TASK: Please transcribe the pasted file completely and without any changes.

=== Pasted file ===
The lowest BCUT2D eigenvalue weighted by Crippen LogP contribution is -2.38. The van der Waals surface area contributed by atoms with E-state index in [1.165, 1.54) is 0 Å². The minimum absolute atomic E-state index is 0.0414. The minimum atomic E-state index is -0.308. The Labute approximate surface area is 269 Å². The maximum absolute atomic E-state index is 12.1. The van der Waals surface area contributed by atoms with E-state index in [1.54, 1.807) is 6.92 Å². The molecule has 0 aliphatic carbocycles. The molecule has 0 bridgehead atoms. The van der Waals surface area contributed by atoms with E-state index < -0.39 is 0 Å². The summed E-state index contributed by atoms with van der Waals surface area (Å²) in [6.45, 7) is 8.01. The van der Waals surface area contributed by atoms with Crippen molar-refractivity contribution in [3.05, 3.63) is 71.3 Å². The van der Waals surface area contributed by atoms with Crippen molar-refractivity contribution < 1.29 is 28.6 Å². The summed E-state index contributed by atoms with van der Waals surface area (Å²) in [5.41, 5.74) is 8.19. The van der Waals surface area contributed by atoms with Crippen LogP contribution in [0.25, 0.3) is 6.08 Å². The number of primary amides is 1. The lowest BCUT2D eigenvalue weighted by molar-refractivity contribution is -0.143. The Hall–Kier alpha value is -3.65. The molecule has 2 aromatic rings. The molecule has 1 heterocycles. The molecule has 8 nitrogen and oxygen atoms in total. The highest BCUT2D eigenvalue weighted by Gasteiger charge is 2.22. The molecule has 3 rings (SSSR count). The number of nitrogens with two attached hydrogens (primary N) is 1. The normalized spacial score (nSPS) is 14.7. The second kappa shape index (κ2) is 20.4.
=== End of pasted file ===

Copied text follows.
The lowest BCUT2D eigenvalue weighted by Crippen LogP contribution is -2.38. The van der Waals surface area contributed by atoms with E-state index in [1.165, 1.54) is 0 Å². The minimum absolute atomic E-state index is 0.0414. The minimum atomic E-state index is -0.308. The Labute approximate surface area is 269 Å². The maximum absolute atomic E-state index is 12.1. The van der Waals surface area contributed by atoms with E-state index in [1.54, 1.807) is 6.92 Å². The molecule has 0 aliphatic carbocycles. The molecule has 0 bridgehead atoms. The van der Waals surface area contributed by atoms with E-state index < -0.39 is 0 Å². The summed E-state index contributed by atoms with van der Waals surface area (Å²) in [6.45, 7) is 8.01. The van der Waals surface area contributed by atoms with Crippen molar-refractivity contribution in [3.05, 3.63) is 71.3 Å². The van der Waals surface area contributed by atoms with Crippen molar-refractivity contribution < 1.29 is 28.6 Å². The summed E-state index contributed by atoms with van der Waals surface area (Å²) in [5.41, 5.74) is 8.19. The van der Waals surface area contributed by atoms with Crippen LogP contribution in [0.25, 0.3) is 6.08 Å². The number of primary amides is 1. The lowest BCUT2D eigenvalue weighted by molar-refractivity contribution is -0.143. The Hall–Kier alpha value is -3.65. The molecule has 2 aromatic rings. The molecule has 1 heterocycles. The molecule has 8 nitrogen and oxygen atoms in total. The highest BCUT2D eigenvalue weighted by Gasteiger charge is 2.22. The molecule has 3 rings (SSSR count). The number of nitrogens with two attached hydrogens (primary N) is 1. The normalized spacial score (nSPS) is 14.7. The second kappa shape index (κ2) is 20.4.